June 17, 2024
Britain after the EU Elections
The Tories and Labour now both face Brexit-related identity crises.
The Tories and Labour now both face Brexit-related identity crises.

This weekend saw the highest voter turnout in European Parliament elections since 1994 and, in Britain, tectonic shifts in party politics.

The center-right European People’s Party (EPP) and the center-left Socialists and Democrats (S&D) lost control of the EU’s assembly for the first time, going from 401 seats (54%) to a projected 325 seats (43%). As predicted, populists and right-wing parties did well, though their victories were more thinly spread than in 2014. In France, Marine Le Pen’s National Rally came first with Emmanuel Macron’s La Republique en Marche in close second. Right-wing parties also won in Poland (Law and Justice), Hungary (Civic Alliance), and Italy (Lega).

Interestingly, across the continent, green parties increased their number of European seats from 52 to 67. Greens did well in the UK, Ireland, and Finland, and surprisingly came second in Germany. Some commentators are calling this trend the “Thunberg effect,” after the 16-year-old Swedish climate-change activist Greta Thunberg, as it appears to have been fueled by a high turnout of young voters whose main priority is climate change.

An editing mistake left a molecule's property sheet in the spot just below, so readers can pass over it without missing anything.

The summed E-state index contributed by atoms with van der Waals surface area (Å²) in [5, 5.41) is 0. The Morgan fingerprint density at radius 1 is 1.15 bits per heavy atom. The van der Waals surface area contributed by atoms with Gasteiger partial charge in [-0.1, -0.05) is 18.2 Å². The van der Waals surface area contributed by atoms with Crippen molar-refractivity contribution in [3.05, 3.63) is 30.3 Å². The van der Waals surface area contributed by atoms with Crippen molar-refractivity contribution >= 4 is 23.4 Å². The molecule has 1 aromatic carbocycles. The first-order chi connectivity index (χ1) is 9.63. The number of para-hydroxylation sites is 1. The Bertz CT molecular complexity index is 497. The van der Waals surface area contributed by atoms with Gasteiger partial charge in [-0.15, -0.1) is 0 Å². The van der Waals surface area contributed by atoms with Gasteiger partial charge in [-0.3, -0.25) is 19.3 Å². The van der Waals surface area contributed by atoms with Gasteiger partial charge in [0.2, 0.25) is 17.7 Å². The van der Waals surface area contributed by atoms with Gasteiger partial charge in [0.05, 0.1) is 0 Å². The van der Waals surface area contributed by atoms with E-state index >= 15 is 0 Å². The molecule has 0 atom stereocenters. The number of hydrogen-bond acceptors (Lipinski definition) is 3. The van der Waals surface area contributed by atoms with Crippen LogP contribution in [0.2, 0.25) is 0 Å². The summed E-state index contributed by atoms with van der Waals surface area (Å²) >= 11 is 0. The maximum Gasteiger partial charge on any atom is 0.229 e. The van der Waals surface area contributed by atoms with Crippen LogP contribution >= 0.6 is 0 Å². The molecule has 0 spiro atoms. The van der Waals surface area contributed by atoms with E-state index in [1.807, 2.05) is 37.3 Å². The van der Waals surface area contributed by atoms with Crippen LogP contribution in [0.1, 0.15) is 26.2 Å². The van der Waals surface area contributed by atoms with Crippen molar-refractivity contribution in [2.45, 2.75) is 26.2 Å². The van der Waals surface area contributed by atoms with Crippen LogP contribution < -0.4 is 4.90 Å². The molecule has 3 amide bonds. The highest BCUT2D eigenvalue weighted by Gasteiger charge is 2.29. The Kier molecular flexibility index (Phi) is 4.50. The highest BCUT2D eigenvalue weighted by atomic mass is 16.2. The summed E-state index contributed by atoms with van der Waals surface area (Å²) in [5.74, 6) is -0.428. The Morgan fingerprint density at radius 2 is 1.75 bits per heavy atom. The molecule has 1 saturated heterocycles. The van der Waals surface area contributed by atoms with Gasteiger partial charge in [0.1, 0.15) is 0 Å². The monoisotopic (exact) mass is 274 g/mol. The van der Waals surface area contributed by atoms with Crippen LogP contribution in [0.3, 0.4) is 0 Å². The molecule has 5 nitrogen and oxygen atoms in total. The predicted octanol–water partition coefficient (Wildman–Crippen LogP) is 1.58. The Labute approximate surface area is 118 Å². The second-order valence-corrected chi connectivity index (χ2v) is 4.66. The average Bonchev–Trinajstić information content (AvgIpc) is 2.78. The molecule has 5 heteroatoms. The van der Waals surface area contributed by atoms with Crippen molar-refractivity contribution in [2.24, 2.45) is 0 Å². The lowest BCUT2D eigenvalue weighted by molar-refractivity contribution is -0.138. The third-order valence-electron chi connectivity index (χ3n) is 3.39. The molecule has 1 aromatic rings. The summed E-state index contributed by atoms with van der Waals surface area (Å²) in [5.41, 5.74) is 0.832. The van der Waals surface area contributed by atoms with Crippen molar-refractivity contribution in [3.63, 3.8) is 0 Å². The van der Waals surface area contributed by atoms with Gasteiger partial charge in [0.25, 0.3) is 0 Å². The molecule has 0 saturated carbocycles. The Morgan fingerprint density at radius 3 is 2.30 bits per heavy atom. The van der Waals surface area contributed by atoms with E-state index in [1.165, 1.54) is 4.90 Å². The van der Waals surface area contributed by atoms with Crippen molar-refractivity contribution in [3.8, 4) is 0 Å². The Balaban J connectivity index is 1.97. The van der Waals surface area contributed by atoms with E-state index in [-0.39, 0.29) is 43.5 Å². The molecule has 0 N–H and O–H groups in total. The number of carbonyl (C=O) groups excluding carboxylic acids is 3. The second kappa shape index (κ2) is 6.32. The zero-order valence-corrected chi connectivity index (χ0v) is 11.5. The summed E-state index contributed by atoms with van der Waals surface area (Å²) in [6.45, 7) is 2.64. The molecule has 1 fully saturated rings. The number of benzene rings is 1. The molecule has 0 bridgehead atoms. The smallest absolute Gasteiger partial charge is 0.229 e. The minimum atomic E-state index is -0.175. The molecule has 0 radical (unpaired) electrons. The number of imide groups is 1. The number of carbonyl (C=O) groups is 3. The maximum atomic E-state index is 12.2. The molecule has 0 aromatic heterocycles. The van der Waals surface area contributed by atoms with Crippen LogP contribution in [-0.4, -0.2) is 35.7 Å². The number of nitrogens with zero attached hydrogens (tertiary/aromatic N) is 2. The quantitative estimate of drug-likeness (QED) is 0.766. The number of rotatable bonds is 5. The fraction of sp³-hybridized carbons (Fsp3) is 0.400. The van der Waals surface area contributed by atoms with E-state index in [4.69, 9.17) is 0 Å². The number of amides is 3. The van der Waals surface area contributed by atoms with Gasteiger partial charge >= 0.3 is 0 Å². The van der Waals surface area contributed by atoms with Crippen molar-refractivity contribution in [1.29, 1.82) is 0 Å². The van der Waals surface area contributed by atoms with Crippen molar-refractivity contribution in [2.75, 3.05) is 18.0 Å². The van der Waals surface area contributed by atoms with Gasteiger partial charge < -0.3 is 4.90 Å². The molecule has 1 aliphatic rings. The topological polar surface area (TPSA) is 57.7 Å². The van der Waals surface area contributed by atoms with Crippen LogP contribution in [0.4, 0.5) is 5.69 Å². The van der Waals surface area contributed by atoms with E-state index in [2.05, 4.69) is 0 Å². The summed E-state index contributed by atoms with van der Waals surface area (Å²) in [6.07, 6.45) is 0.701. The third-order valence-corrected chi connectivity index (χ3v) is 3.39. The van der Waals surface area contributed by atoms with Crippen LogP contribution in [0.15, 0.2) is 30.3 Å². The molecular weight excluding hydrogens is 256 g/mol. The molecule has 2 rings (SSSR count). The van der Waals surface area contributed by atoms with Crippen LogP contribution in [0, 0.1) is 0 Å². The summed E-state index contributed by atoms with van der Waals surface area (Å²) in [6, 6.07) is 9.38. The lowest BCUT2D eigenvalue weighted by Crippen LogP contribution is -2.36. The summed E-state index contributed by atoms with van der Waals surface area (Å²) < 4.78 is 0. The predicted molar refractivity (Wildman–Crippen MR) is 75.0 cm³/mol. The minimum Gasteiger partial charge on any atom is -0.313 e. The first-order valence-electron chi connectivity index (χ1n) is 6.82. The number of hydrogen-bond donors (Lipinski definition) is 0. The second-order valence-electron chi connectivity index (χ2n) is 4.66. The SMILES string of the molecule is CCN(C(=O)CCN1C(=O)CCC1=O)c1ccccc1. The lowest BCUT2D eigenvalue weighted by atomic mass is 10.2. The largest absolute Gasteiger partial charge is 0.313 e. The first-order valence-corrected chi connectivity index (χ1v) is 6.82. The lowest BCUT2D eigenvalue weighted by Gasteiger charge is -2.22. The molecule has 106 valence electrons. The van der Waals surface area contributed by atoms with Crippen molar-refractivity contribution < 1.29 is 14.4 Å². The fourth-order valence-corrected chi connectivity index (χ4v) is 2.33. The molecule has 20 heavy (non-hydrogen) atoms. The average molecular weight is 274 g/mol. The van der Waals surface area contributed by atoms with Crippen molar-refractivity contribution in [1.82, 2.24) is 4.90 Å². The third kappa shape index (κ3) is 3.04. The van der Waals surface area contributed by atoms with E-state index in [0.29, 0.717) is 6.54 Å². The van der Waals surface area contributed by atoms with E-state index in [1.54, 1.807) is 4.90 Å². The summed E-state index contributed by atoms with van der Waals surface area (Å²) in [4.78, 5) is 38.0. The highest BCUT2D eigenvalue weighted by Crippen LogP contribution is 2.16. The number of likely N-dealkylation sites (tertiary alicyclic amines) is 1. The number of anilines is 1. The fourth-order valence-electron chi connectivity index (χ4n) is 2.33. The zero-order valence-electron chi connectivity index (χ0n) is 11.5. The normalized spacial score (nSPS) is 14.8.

The domestic fallout of the elections was especially significant in Britain, where the two main political parties — Conservative and Labour — suffered humiliating defeats and are now struggling to redefine themselves.

The European elections were a national embarrassment in the U.K., precisely because Britons voted to leave the bloc in June 2016 and were supposed to have done so by March 29, 2019. The failure to pull off a timely Brexit was most likely on the minds of many as they went grudgingly to the ballot box. It helps explain why Nigel Farage’s Brexit party, which is only six weeks old, won 31.6 percent of the vote, and why the Lib Dems, back from the political wilderness, came in second with 20.3 percent. Labour came third. The Tories came fifth.

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See Also:

(1) ‘Front of line!’ Huge trade boost as US promises deal ‘QUICKLY as possible’

(2) Macron’s EU election HUMILIATION proves French ‘don’t trust’ their president – Le Pen ally

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